Thus I know variance, mean, median etc.
Well the mean of residuals is 0, but you only have sample variance, sample median, etc.
In addition, residuals are not independent, so the assumptions of the Shapiro-Wilk test are violated; with only 12 observations, the error df of the regression is even lower (10 or fewer, presumably); this probably shouldn't be ignored unless you account for the effect of it.
Hence I ask: "what is the power of the test?".
Against what alternative, exactly?
For some other tests such as t-test there are plenty of online tools or the R function power.t.test.
Yes, to which you must supply enough information to identify a precise alternative in order to get the power.
What function/tool should I use in order to compute the power for Shapiro-Wilk test?
You could use simulation, once you specify your alternative. Simulation would also let you take account of the dependence in your residuals.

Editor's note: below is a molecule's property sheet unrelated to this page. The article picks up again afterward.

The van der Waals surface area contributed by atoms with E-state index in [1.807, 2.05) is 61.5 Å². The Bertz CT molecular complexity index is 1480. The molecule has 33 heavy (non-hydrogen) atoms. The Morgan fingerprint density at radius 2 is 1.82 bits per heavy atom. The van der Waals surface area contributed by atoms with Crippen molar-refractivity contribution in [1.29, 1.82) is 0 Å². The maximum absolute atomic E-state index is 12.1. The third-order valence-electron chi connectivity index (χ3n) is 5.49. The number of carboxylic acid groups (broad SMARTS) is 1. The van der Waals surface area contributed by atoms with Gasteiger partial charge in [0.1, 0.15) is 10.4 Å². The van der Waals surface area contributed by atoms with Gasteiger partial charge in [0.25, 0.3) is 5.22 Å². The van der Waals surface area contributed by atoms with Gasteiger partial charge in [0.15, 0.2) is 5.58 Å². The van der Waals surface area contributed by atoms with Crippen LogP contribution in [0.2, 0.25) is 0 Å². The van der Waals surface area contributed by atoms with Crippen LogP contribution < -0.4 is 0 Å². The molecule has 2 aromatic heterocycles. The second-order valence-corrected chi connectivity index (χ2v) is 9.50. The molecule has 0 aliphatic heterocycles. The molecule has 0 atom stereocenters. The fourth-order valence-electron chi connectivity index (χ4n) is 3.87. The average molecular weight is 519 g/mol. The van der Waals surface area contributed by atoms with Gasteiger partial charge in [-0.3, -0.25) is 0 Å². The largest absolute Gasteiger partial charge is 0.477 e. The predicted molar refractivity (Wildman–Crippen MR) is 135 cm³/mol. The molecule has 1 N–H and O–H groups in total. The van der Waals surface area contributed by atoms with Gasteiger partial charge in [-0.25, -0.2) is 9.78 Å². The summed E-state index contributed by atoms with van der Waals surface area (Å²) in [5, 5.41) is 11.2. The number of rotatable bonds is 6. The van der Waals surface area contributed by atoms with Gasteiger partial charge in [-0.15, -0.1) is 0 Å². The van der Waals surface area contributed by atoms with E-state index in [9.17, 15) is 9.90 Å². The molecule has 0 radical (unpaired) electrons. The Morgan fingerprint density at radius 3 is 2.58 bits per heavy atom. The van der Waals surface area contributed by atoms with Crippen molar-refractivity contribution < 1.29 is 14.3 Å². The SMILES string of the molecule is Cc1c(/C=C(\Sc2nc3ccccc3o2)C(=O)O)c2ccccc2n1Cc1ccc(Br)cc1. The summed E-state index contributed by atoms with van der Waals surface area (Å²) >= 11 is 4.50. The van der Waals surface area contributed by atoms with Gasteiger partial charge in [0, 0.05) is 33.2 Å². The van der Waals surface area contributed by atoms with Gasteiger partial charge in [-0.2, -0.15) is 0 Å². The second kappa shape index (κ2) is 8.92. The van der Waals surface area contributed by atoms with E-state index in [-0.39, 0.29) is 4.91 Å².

For testing the distribution of ordinary data, see discussion of an example here
In that answer, results from a sequence of increasingly skew alternatives (gamma distributed) are used to obtain a power curve. Different alternatives would produce other values of power.
In your case you need to simulate the (zero-mean) errors, fit the regression and run the test on the residuals (you can fit the regression directly to the errors themselves, the residuals will be the same as if you constructed simulated data from the model).
However, I don't think it makes sense to use a formal hypothesis test in the first place.
See the second half of this answer for some discussion of why. More details in the later part of this answer.